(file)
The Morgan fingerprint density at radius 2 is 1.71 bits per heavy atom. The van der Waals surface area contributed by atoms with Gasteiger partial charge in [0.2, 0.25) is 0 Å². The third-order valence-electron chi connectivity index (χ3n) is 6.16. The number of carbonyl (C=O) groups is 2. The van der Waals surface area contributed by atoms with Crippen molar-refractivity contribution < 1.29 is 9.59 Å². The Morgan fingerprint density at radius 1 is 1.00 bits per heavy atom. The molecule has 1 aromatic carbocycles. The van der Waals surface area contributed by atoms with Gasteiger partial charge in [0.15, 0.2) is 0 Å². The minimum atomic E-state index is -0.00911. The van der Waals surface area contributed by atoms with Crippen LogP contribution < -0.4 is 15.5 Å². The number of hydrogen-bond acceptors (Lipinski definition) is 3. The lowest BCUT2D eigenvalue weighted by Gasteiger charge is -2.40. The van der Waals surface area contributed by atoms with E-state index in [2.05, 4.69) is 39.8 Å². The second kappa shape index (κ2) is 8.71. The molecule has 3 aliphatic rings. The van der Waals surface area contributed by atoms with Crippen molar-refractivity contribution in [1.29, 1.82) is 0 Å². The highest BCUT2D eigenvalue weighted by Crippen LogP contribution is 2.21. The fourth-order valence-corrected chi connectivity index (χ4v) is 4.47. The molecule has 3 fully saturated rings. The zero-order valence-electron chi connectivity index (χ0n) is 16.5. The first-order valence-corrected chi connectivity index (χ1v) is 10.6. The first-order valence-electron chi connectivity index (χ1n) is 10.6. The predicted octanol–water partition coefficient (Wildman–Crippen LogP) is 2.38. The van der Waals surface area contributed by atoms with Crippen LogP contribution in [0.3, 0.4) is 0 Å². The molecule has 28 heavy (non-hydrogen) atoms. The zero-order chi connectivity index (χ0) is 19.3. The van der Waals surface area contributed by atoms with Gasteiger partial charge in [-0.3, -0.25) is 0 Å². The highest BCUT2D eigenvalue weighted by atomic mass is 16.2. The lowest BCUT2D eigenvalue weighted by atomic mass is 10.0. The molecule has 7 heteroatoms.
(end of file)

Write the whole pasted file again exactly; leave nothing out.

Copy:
The Morgan fingerprint density at radius 2 is 1.71 bits per heavy atom. The van der Waals surface area contributed by atoms with Gasteiger partial charge in [0.2, 0.25) is 0 Å². The third-order valence-electron chi connectivity index (χ3n) is 6.16. The number of carbonyl (C=O) groups is 2. The van der Waals surface area contributed by atoms with Crippen molar-refractivity contribution < 1.29 is 9.59 Å². The Morgan fingerprint density at radius 1 is 1.00 bits per heavy atom. The molecule has 1 aromatic carbocycles. The van der Waals surface area contributed by atoms with Gasteiger partial charge in [0.15, 0.2) is 0 Å². The minimum atomic E-state index is -0.00911. The van der Waals surface area contributed by atoms with Crippen LogP contribution < -0.4 is 15.5 Å². The number of hydrogen-bond acceptors (Lipinski definition) is 3. The lowest BCUT2D eigenvalue weighted by Gasteiger charge is -2.40. The van der Waals surface area contributed by atoms with E-state index in [2.05, 4.69) is 39.8 Å². The second kappa shape index (κ2) is 8.71. The molecule has 3 aliphatic rings. The van der Waals surface area contributed by atoms with Crippen molar-refractivity contribution in [1.29, 1.82) is 0 Å². The highest BCUT2D eigenvalue weighted by Crippen LogP contribution is 2.21. The fourth-order valence-corrected chi connectivity index (χ4v) is 4.47. The molecule has 3 fully saturated rings. The zero-order valence-electron chi connectivity index (χ0n) is 16.5. The first-order valence-corrected chi connectivity index (χ1v) is 10.6. The first-order valence-electron chi connectivity index (χ1n) is 10.6. The predicted octanol–water partition coefficient (Wildman–Crippen LogP) is 2.38. The van der Waals surface area contributed by atoms with Crippen LogP contribution in [0.3, 0.4) is 0 Å². The molecule has 28 heavy (non-hydrogen) atoms. The zero-order chi connectivity index (χ0) is 19.3. The van der Waals surface area contributed by atoms with Gasteiger partial charge in [-0.3, -0.25) is 0 Å². The highest BCUT2D eigenvalue weighted by atomic mass is 16.2. The lowest BCUT2D eigenvalue weighted by atomic mass is 10.0. The molecule has 7 heteroatoms.